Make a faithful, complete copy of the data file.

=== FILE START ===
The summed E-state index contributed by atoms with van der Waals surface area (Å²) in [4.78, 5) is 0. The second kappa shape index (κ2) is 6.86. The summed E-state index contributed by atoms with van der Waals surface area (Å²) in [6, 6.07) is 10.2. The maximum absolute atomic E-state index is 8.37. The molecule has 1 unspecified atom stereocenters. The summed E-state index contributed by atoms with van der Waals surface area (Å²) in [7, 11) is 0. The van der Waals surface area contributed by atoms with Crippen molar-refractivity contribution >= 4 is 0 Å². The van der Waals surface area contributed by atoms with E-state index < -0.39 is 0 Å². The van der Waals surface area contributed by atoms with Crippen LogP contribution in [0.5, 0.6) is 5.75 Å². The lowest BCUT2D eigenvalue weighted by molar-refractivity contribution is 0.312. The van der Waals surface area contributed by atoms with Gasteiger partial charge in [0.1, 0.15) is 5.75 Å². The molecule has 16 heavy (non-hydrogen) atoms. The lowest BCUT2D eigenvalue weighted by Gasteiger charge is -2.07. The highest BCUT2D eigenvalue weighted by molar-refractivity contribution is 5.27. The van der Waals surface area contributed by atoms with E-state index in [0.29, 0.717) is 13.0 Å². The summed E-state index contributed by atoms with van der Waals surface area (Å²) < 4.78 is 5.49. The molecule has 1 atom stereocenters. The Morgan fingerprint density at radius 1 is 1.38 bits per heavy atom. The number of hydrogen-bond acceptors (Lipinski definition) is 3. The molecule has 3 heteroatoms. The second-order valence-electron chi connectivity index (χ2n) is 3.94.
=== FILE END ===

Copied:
The summed E-state index contributed by atoms with van der Waals surface area (Å²) in [4.78, 5) is 0. The second kappa shape index (κ2) is 6.86. The summed E-state index contributed by atoms with van der Waals surface area (Å²) in [6, 6.07) is 10.2. The maximum absolute atomic E-state index is 8.37. The molecule has 1 unspecified atom stereocenters. The summed E-state index contributed by atoms with van der Waals surface area (Å²) in [7, 11) is 0. The van der Waals surface area contributed by atoms with Crippen molar-refractivity contribution >= 4 is 0 Å². The van der Waals surface area contributed by atoms with E-state index < -0.39 is 0 Å². The van der Waals surface area contributed by atoms with Crippen LogP contribution in [0.5, 0.6) is 5.75 Å². The lowest BCUT2D eigenvalue weighted by molar-refractivity contribution is 0.312. The van der Waals surface area contributed by atoms with Gasteiger partial charge in [0.1, 0.15) is 5.75 Å². The molecule has 16 heavy (non-hydrogen) atoms. The lowest BCUT2D eigenvalue weighted by Gasteiger charge is -2.07. The highest BCUT2D eigenvalue weighted by molar-refractivity contribution is 5.27. The van der Waals surface area contributed by atoms with E-state index in [0.29, 0.717) is 13.0 Å². The summed E-state index contributed by atoms with van der Waals surface area (Å²) < 4.78 is 5.49. The molecule has 1 atom stereocenters. The Morgan fingerprint density at radius 1 is 1.38 bits per heavy atom. The number of hydrogen-bond acceptors (Lipinski definition) is 3. The molecule has 3 heteroatoms. The second-order valence-electron chi connectivity index (χ2n) is 3.94.